Become A Problem-Solver To Overcome That Awkward Stage!

The awkward, unlovely stage in painting a picture is a difficult time for me. I begin a painting excited and inspired to paint an image or scene that appeals to me. I create a plan of attack having a vision in my mind of what I would like the painting to become.

But the stage between the initial underpaintings and the finalizing of values and details can be difficult for me. At this stage, the picture usually looks uninteresting, incomplete, sometimes confusing. Well, it is! It’s not finished! I know this, yet, it’s sometimes hard not to get discouraged at this point. If I start to judge my work too soon, I may not think I’m going in the right direction. I can start to second-guess my original plan and self-doubt can set in.

Tire swing middle.jpg

Rationally, I understand that a painting proceeds in a series of many steps – from beginning to end. And I know I should not despair. I realize all artists encounter frustrations and self-doubt. Struggling is part of learning and growing, and being creative. So, I try to accept my feelings, to not worry, and to open myself up to the possibility of continuing to improve my painting, pushing beyond the awkward stage.

Attitude is important here! Don’t give up, I tell myself. Don’t criticize your work. Have faith that the awkward stage will pass, that it is just a problem to be overcome. Trust yourself!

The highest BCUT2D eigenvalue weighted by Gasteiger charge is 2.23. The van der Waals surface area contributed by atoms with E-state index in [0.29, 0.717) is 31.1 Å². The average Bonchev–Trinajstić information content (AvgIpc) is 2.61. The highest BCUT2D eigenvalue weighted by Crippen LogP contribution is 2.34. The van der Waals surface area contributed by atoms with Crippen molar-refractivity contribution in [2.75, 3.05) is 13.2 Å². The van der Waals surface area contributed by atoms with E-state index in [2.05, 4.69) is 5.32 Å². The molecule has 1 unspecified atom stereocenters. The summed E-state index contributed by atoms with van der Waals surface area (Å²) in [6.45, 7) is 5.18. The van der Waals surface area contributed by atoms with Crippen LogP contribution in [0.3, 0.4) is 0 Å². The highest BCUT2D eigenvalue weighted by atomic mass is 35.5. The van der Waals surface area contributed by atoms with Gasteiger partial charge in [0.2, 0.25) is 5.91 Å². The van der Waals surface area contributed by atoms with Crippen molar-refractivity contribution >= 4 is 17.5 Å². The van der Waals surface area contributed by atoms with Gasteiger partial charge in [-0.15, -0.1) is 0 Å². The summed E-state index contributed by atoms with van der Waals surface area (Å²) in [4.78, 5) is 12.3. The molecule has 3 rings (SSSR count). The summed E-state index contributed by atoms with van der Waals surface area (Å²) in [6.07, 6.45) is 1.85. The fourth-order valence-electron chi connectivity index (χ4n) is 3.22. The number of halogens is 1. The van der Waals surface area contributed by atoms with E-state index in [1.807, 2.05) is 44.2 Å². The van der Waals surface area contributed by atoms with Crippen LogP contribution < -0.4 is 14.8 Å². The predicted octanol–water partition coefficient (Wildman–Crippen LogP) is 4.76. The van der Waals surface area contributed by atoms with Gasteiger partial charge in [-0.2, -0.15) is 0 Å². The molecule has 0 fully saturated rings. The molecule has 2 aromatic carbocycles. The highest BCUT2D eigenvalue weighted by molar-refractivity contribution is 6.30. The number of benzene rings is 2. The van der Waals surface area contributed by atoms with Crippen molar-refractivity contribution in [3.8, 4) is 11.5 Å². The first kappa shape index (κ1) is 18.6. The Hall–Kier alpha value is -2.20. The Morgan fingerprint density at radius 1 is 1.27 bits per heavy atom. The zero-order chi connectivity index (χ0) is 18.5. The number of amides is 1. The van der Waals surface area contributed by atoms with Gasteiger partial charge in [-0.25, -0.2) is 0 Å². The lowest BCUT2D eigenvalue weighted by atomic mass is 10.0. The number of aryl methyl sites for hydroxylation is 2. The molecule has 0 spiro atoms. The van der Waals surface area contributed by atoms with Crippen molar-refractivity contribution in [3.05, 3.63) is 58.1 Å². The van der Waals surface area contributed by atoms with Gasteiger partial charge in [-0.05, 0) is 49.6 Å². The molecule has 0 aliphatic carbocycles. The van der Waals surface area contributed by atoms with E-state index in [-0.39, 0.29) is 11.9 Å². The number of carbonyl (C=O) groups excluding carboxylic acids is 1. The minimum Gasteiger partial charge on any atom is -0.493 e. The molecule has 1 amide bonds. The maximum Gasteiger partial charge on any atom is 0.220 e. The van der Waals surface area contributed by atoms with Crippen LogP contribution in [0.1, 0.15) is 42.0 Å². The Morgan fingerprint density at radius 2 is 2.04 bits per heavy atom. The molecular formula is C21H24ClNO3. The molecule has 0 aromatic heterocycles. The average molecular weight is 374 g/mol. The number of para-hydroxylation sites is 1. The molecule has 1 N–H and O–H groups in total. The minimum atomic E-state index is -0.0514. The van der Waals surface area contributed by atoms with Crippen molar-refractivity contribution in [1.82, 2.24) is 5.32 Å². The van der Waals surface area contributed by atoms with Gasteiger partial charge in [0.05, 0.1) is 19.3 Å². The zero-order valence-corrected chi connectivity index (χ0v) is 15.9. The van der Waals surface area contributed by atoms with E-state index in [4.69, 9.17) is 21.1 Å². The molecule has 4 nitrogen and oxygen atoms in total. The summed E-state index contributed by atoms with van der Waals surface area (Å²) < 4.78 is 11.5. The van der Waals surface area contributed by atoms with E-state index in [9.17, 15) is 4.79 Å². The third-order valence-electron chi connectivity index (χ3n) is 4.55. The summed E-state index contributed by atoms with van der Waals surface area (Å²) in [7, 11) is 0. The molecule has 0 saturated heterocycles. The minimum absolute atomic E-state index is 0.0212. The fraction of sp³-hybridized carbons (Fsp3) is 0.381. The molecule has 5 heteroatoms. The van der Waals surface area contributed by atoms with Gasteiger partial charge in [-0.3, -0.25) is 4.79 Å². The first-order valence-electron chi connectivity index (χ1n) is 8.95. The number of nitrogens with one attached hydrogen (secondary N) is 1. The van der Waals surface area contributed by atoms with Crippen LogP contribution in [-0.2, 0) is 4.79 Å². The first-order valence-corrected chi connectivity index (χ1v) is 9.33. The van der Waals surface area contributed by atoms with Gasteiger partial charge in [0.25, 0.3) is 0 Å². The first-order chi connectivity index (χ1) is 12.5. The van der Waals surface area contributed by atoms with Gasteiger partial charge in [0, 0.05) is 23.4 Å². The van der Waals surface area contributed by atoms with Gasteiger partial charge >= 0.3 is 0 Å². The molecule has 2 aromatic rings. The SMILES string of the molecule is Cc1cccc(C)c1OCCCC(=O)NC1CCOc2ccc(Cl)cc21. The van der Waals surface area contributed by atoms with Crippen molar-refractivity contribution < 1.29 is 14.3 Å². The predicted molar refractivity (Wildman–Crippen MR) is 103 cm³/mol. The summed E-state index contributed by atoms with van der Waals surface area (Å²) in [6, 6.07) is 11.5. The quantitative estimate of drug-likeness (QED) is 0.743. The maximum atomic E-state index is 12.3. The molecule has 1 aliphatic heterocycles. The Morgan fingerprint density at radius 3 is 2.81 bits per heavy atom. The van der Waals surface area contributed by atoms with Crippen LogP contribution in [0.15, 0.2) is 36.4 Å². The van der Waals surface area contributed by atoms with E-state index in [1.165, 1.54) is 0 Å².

It may be a good time to step away from the picture and get some perspective. You could even take a break and come back to the painting the next day. Don’t get too frustrated before you step away. We are often are own worst critics.

 Maine fall Start.jpg

 Maine fall Middle.jpg

Maine fall Final.jpg

When you come back, often your work doesn’t look as bad as you remember it. You’re rested, fresh, and may already know what your next step in the painting needs to be. If not, think again about the big picture and what you’re trying to accomplish in the painting.

Taking a cell phone picture can give you more objectivity. Are colors in the painting too bland? Does the picture need more emphasis around the center of interest? A black and white photo (gray scale) can help you decide where to strengthen your contrast and values (lights and darks). Determine where in your picture you want to add (or not add) details and highlights. Turning your picture upside down (or looking at it in a mirror) can make it easier to see if your shapes are accurate. This helps to insure you are not focusing on unimportant details. Squinting your eyes is yet another way to evaluate the quality of values and details in your painting.

After evaluating your work with a positive problem-solving attitude, you will have some ideas about what your painting needs. Continue to follow through with your plan and vision. You can do it!

Remember, as artist Angela Fehr says, “Every painting starts out as a problem… and continues to be a problem, right until it’s finished. Think about it, your first problem is a sheet of white paper.” So, become a problem-solver!

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